Jun 15, 2008, 6:09 GMT
Bangkok - 'Even if you become a saint, you cannot predict rice prices,' goes an old Chinese proverb.
Even so, the rice gurus of Thailand - the world's largest rice exporter for the past four decades - may be in a better position than most to predict the future.
And according to some of them, the long-term price prospects for the world's most popular grain are looking pretty good.
'I personally believe we are now in a sellers' market,' said Vichai Sriprasert, honorary president of the Thai Rice Exporters Association and CEO of Riceland International, the seventh-largest rice exporter in the country.
'The rice market has been a buyers' market for the perhaps 40-50 years, since the Green Revolution when new technologies introduced in the mid-1960s made it possible for farmers to produce more rice and grow rice two to three times a year,' Vichai said, addressing a seminar on the world food crisis hosted by the Konrad Adenauer Organization in Bangkok.
Thailand has been the world's top rice exporter since the mid-1960s, after the world's former leader, Myanmar, fell under military rule in 1962 and its exports fell into a steep and steady decline.
In 2007, Thailand's rice exports hit a historic high of 9.55 million tons, earning the country 3.6 billion dollars.
During the first four months of 2008 rice exports had already reached 4.07 million tons, earning the kingdom 1.91 billion dollars, a hike of 73 per cent over the same period last year.
Rice prices have more than doubled this year, driven up by several short- and long-term factors that have created a highly volatile market.
However, one thing noticeably missing in the price equation has been any shortfall in rice production, which has been relatively steady throughout 2007 and 2008 and certainly enough to meet demand in Asia, where 90 per cent of the rice market resides.
'The wheat market was the one that had a shortfall and the culprit was Australia, that has suffered several years of drought,' said Ammar Siamwalla, Acting President of the Thailand Research Development Institute.
It is now accepted that this year's rice crisis started in India, which slapped a ban on its rice exports in early 2008 to guarantee domestic food stability in case the country of 1.1 billion people suffered a wheat shortage due to uncertain imports from Australia.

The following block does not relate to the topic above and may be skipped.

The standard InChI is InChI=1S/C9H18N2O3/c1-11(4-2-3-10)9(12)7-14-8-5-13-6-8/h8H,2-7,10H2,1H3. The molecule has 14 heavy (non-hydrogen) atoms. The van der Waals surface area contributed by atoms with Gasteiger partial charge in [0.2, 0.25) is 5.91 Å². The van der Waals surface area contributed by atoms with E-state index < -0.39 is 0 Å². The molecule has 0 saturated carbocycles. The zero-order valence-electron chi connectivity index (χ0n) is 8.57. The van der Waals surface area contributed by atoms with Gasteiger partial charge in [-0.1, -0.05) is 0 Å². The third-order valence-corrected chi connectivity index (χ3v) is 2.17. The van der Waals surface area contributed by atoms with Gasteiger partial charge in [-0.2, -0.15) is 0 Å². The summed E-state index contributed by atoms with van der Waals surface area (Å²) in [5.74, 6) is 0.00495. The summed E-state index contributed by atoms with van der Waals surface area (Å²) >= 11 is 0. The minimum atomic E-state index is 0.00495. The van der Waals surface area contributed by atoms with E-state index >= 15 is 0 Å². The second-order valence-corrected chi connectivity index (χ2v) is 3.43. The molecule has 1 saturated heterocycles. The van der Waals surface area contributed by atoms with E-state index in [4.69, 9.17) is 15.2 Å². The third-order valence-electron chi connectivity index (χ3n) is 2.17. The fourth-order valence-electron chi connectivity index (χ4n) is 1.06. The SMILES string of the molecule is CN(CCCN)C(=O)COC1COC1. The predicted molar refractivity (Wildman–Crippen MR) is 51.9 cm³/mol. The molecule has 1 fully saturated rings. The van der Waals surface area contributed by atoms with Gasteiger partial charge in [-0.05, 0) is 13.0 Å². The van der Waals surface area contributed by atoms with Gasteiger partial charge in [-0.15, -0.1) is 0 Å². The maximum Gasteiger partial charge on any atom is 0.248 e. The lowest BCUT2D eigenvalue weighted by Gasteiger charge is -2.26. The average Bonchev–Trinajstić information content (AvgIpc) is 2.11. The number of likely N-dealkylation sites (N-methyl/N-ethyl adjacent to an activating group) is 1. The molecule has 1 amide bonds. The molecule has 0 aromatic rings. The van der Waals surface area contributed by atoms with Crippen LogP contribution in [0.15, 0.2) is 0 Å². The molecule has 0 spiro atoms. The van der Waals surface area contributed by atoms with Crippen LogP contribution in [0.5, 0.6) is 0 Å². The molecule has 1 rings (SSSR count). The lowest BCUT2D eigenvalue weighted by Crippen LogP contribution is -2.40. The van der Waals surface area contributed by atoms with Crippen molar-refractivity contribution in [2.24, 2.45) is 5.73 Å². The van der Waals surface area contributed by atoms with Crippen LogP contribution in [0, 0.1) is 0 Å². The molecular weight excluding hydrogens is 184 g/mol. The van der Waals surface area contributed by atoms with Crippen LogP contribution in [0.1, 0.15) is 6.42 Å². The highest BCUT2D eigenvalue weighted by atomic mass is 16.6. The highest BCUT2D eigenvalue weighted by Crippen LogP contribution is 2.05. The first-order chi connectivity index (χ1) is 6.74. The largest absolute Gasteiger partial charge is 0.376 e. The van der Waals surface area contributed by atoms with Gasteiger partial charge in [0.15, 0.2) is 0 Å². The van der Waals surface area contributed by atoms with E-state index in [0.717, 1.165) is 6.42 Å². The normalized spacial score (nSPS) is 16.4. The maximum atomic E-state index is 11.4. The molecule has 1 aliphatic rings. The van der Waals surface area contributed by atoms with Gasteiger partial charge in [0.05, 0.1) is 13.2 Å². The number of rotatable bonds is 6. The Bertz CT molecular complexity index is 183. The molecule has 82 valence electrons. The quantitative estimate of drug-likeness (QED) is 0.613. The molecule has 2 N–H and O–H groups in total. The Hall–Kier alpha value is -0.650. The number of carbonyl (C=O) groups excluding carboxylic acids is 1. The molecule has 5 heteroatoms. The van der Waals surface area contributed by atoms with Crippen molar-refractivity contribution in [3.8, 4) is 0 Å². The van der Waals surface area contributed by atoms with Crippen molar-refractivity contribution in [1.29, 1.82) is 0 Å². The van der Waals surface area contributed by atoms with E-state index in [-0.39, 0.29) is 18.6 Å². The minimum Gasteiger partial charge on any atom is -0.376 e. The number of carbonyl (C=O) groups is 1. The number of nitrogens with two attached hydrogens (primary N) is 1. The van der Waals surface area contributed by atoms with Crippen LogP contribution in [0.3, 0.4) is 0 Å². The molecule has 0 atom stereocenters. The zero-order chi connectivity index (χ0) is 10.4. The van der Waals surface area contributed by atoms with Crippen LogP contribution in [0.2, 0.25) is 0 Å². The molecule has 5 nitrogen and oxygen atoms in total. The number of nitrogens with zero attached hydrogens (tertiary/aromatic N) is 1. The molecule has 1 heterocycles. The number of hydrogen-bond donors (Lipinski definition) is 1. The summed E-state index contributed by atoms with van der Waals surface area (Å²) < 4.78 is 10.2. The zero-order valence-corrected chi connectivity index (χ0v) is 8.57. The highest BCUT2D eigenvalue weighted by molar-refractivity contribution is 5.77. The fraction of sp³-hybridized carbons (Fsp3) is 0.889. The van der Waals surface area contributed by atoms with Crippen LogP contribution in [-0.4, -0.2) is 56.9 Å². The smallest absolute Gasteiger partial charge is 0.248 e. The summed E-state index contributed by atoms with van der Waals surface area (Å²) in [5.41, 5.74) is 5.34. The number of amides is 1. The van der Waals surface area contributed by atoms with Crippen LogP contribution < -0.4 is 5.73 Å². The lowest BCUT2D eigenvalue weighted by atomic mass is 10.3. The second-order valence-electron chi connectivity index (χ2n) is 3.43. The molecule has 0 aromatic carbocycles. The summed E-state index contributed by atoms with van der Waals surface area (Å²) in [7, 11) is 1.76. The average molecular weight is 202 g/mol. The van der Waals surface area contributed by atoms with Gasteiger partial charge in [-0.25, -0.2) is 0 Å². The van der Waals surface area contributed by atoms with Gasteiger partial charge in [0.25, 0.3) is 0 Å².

The Indian ban prompted Vietnam to announce its own export ban in April, which helped jack the world rice price up to 1,100 dollars a ton in June, compared with 340 dollars a ton in November.
Both India and Vietnam, the two largest rice exporters after Thailand, have now lifted their export bans and prices are starting to edge down on the world market.
'I think the price of nearly 1,000 dollars a ton will not be sustainable,' predicted Ammar, one of Thailand's top rice experts.
'Assuming no adverse natural events in producing areas, rice prices will probably slide back to reestablish a relationship with other cereal prices, in particular with the maize price,' Ammar predicted.
One such adverse natural event was last month's Cyclone Nargis in Myanmar, which is expected to cause a 3-million-ton shortfall in the country's rice crop this year, the impact of which has yet to be felt on the global rice market.
Maize prices have experienced a slow but steady increase, almost doubling over the past four years, and are likely to continue to do so, driven up by growing demand of food and bio-fuels, Ammar said.
Although rice is not a likely candidate for producing bio-fuels in the future, the possibility of more land going towards bio-fuel crops, such as maize and palm oil, and away from rice, is one of the long-term factors that is expected to keep rice prices high in the future.
Another obvious factor is oil prices.
'Fertilizer and transportation all require oil, so when oil goes up the price of rice also goes up,' Vichai said.
During the last oil crisis of 1973-74, rice prices reached a historical peak of 2,700 dollars a ton, Vichai recalled.
'Besides the oil crisis, the second thing affecting price is technology,' he said 'Our technology is out of date and we have not invested in in the rice industry, in irrigation and research and development, especially Thailand.'
Without investments in new technology, it is unlikely that rice production will be able to keep up with world demand which increases by an estimated 80 million new rice consumers each year.
So far the Thai government, however, has shown more interest it bolstering rice prices for farmers and lowering them for consumers rather that tackling long-term solutions for the rice industry.
'The government is interested in only two things: getting campaign funds and the popular vote from the farmers,' Vichai said.